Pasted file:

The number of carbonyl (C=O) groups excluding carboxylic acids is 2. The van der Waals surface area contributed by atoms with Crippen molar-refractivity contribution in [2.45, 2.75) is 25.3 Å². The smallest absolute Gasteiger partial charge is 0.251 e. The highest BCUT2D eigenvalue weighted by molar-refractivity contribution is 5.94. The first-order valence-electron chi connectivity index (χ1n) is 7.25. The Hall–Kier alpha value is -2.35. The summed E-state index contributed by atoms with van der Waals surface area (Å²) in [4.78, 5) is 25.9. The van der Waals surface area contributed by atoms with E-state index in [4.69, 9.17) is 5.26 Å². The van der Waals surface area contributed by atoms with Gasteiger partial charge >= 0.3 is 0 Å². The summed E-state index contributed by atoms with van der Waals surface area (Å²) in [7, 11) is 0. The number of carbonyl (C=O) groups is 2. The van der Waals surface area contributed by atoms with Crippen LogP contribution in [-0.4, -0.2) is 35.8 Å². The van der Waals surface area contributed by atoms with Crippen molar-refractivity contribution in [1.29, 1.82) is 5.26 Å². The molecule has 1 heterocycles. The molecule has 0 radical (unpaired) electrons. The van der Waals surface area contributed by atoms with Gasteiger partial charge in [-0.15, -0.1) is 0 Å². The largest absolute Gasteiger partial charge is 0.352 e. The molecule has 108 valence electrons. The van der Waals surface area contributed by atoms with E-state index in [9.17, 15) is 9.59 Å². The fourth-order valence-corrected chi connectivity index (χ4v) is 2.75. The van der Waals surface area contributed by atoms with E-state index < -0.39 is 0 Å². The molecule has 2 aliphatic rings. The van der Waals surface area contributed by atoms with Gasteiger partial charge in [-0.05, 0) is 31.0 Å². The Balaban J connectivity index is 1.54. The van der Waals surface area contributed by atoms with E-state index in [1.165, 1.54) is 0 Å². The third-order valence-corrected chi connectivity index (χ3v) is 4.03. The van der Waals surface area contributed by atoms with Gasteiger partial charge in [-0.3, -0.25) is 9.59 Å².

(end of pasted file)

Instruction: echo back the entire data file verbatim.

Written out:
The number of carbonyl (C=O) groups excluding carboxylic acids is 2. The van der Waals surface area contributed by atoms with Crippen molar-refractivity contribution in [2.45, 2.75) is 25.3 Å². The smallest absolute Gasteiger partial charge is 0.251 e. The highest BCUT2D eigenvalue weighted by molar-refractivity contribution is 5.94. The first-order valence-electron chi connectivity index (χ1n) is 7.25. The Hall–Kier alpha value is -2.35. The summed E-state index contributed by atoms with van der Waals surface area (Å²) in [4.78, 5) is 25.9. The van der Waals surface area contributed by atoms with E-state index in [4.69, 9.17) is 5.26 Å². The van der Waals surface area contributed by atoms with Gasteiger partial charge >= 0.3 is 0 Å². The summed E-state index contributed by atoms with van der Waals surface area (Å²) in [7, 11) is 0. The number of carbonyl (C=O) groups is 2. The van der Waals surface area contributed by atoms with Crippen LogP contribution in [-0.4, -0.2) is 35.8 Å². The van der Waals surface area contributed by atoms with Crippen molar-refractivity contribution in [1.29, 1.82) is 5.26 Å². The molecule has 1 heterocycles. The molecule has 0 radical (unpaired) electrons. The van der Waals surface area contributed by atoms with Gasteiger partial charge in [-0.15, -0.1) is 0 Å². The largest absolute Gasteiger partial charge is 0.352 e. The molecule has 108 valence electrons. The van der Waals surface area contributed by atoms with E-state index in [9.17, 15) is 9.59 Å². The fourth-order valence-corrected chi connectivity index (χ4v) is 2.75. The van der Waals surface area contributed by atoms with E-state index < -0.39 is 0 Å². The molecule has 2 aliphatic rings. The van der Waals surface area contributed by atoms with Gasteiger partial charge in [-0.05, 0) is 31.0 Å². The Balaban J connectivity index is 1.54. The van der Waals surface area contributed by atoms with E-state index in [1.165, 1.54) is 0 Å². The third-order valence-corrected chi connectivity index (χ3v) is 4.03. The van der Waals surface area contributed by atoms with Gasteiger partial charge in [-0.3, -0.25) is 9.59 Å².